Dancing music in the C20: Yoruba music (1951-68)

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“Trying to illustrate the importance of dance in the Yoruba culture will be almost like trying to illustrate the importance of food in human existence,” explains the Nigerian dancer and drummer Adebole Olowe.

“Dancing, drumming, singing—they’re important for every aspect of life. If you’re a fisherman, you have special dances that you do and special drumming and songs. If something happens—you have a baby—there are special dances and songs that are performed. At kings’ coronations there are special dances and songs that are performed. Every aspect of people’s lives has special dances and songs that are performed.

“It’s really hard to even find areas of the Yoruba life where you wouldn’t have singing and dancing and drumming.”

Yoruba music is, put simply, the music of the Yoruba people of West Africa. The Yoruba are one of the largest ethnic groups in Africa, and are largely centred around Nigeria, where they comprise 21% of the population.

In general terms, yoruba music could encompass legends like Fela and Femi Kuti and King Sunny Ade, modern singers like Angelique Kidjo, and even Sade and Seal – as all are considered part of the Yoruba diaspora, not to mention the central role that drumming and dancing has played in Yoruba culture for thousands of years.

What we are investigating here though are the first recordings of Yoruba music, which did not emerge until the 1950s and 1960s, and consisted of an intriguing mix of Folkways-style ethnomusicological sound studies of traditional Yoruba music and the LPs by modern Yoruba that formed a sonic precursor to highlife and afrobeat.

Spotify playlist: early Yoruba recordings (1951-68)

The traditional musics that were recorded around this time were often functional rather than recreational – made to accompany rituals, sport, funerals, marriages, births, war or the dances of the famous Yoruba masquerades.

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Occasionally, though, these ritual musics would take root in the popular imagination and spawn a genre free from the associations of their function. One such example is Ekassa, which had been originally been devised as a royal dance in the 16th century.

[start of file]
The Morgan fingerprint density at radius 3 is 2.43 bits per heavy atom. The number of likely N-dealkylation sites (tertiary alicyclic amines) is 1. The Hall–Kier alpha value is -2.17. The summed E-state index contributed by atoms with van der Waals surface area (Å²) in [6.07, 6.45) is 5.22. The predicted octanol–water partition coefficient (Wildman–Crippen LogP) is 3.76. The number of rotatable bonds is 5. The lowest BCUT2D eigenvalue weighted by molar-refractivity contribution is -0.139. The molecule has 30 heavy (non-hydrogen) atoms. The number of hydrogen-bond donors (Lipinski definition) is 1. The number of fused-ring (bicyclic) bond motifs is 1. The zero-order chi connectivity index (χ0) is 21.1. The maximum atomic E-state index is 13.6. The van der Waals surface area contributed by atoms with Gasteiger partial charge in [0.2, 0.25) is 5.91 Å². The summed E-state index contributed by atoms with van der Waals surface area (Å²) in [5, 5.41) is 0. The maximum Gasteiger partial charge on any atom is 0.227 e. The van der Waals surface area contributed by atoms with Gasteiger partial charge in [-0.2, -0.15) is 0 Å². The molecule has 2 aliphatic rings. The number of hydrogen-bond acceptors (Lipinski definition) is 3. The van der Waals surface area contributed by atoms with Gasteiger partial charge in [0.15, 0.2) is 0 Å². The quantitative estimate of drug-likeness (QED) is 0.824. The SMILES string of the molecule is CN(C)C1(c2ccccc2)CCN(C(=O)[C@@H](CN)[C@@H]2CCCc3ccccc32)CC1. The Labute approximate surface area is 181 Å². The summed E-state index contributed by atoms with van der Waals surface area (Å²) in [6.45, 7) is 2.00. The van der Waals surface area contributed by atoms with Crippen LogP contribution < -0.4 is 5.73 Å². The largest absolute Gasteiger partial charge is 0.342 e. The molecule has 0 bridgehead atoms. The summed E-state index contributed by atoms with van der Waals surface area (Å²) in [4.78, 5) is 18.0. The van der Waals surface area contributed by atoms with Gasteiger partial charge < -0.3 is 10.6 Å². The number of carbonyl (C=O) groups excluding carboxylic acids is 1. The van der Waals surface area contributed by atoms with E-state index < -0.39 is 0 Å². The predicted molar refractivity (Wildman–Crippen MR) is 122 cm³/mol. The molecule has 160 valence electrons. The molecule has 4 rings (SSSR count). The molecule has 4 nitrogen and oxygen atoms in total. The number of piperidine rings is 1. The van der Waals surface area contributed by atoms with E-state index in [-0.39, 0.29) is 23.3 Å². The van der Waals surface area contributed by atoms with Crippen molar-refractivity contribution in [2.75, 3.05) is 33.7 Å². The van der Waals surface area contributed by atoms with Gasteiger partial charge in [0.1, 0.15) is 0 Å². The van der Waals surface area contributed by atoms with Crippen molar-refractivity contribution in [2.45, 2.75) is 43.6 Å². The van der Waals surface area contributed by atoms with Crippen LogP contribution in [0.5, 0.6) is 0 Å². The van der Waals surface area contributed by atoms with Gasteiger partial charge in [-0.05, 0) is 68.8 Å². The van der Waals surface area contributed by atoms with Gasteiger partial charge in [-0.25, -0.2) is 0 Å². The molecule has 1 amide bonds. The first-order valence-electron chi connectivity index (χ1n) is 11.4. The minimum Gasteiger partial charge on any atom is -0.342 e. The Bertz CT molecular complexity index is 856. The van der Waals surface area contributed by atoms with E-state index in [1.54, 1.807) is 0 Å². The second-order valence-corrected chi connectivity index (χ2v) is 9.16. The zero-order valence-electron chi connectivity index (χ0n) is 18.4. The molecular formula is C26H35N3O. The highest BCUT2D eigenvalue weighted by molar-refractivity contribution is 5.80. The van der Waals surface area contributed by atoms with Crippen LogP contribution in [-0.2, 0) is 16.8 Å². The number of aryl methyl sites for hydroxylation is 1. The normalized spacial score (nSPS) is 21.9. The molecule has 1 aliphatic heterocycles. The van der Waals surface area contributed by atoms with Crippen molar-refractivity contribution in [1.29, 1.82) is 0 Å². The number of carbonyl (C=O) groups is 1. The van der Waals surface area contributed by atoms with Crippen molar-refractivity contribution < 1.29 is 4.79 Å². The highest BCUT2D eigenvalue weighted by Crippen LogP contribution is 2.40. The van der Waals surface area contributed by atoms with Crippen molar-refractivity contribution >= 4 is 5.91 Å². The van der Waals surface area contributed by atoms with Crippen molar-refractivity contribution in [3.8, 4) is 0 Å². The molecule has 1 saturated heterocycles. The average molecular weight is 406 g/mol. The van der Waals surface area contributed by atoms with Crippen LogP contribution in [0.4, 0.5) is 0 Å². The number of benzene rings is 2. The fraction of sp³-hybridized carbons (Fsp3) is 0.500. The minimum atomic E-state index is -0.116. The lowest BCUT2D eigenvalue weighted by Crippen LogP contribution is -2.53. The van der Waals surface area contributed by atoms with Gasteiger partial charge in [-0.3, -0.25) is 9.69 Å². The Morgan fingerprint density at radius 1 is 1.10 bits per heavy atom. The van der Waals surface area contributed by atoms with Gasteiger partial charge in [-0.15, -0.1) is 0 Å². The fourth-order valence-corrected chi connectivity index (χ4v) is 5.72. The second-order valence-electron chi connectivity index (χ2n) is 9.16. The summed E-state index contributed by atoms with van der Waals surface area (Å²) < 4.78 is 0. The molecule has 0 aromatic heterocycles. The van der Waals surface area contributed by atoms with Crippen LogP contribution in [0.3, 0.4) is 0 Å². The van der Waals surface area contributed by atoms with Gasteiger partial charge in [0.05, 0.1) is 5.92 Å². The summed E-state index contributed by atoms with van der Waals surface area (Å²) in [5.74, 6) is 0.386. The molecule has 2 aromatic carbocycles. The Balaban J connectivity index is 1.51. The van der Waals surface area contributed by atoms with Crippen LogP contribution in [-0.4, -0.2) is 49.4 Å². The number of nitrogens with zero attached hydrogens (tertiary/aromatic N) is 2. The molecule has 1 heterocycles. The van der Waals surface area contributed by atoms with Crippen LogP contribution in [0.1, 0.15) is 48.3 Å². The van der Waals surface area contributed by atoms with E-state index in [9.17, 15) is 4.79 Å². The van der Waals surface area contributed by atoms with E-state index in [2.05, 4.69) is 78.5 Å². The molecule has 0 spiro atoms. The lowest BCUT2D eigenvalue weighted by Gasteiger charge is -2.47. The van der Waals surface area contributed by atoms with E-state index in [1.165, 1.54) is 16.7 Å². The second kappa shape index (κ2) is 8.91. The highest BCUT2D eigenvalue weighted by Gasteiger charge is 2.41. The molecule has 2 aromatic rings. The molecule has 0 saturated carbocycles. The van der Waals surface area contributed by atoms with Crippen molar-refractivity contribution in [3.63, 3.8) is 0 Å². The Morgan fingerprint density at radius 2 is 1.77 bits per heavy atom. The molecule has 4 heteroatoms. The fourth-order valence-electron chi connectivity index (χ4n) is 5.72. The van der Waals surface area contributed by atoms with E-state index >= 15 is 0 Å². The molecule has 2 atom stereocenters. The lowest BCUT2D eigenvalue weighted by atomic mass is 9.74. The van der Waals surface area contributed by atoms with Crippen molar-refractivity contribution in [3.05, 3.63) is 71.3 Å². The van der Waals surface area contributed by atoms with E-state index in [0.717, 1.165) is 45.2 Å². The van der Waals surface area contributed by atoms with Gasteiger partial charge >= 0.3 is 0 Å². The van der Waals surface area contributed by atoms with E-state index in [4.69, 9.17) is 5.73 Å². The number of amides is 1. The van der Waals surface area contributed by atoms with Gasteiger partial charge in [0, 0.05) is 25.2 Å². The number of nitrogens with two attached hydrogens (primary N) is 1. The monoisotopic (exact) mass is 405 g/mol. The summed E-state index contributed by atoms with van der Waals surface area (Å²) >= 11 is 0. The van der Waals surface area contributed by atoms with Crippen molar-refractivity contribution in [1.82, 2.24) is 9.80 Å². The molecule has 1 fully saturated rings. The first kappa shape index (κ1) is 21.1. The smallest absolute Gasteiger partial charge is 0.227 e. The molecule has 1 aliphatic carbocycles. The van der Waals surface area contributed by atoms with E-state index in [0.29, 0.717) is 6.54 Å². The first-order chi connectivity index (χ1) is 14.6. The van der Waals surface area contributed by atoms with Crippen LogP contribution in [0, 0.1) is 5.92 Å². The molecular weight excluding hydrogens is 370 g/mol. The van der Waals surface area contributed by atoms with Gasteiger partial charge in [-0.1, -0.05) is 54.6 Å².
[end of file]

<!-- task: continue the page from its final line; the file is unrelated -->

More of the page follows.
In traditional Yoruba culture, music – usually drumming – is almost inseparable from dancing, and genres were typically classified and differentiated according to the purpose of the dance rather than the musical ingredients. When music was fashioned for purposes other than dancing, it was less drummy – more thumb-piano-y – and used instead to convey narratives; griot oral traditions.

Nigeria: The Yoruba – Orishanla, Sacred Drumming (from Folkways’ African And Afro-American Drums)

Although violin-type instruments can be found in Yoruba music, like gamelan, Yoruba music is really all about the percussion. A wide array of percussion instruments – from cowbell-type drums to kettle-drum-type drums, drums that spark high-pitched tones, drums that belch out low-pitched tones, and most magically, talking drums. The famous talking drums of Yoruba are hourglass-shaped instruments whose pitch can be regulated to mimic the tone and linguistics of human speech, and in particular, the Yoruba dialect.

The ‘talking’ is facilitated by squeezing and relaxing the drum while it is being played, which varies the tension on the drumhead. Using these techniques, the pitch, volume and rhythm of human speech can be emulated to such an accurate degree that Yoruba phrases could be translated from the drum patterns. Talking drums could therefore be used for neighbouring villages to communicate with each other, as the sound can reportedly travel for up to 5 miles!

Probably the biggest influence traditional Yoruba music bequeathed to its descendent genres – and to music as a whole – is its capacity for complex, conflicting cross-rhythms. The Afro-Cuban musician Mongo Santamaría would popularise the Yoruba cross-rhythms and hybridise them with jazz, first with his 1959 composition Afro Blue.

Herbie Hancock, John Coltrane, Wayne Shorter and Miles Davis would all develop their own interpretations of this Cuban-Yoruba jazz.

At the same time, a similar mix of Yoruba rhythms and Afro-Cuban jazz was also mined by the New York-born musician Tito Puente.

However, neither of these musicians – fine as they are – were part of the Yoruba people. In the 1950s, the leading modern Yoruba musician was Babatunde Olatunji.

Babatunde Olatunji – Akiwowo (Ah-Key-Woh-Woh) (Chant to the Trainman)

Olatunji was born in a Nigerian village in 1927, but like Puente and Santamaría, he spent the 1950s in New York. Unlike those two, he wasn’t there to make it big in the music industry, but to study public administration. While in New York, he started a percussion ensemble to help fund these studies. Somewhere along the way, Olatunji ended up performing with the Radio City Music Hall orchestra, which led to an album deal with Columbia records.

Babatunde Olatunji – Shango

Olatuji’s Columbia records introduced not just America, but the world in general, to Yoruba music for the first time. His first LP, Drums of Passion, even spawned a multi-million-selling hit single! The group at this time consisted of three male drummers and eleven female singers and dancers, though the Drums of Passion ensemble would swell to a drum orchestra featuring more than 20 percussionists.

Olatuji worked with many of the greats, from Cannonball Adderley to Stevie Wonder, and – more than a decade before Fela – he made a name for himself  as an impassioned social justice activist.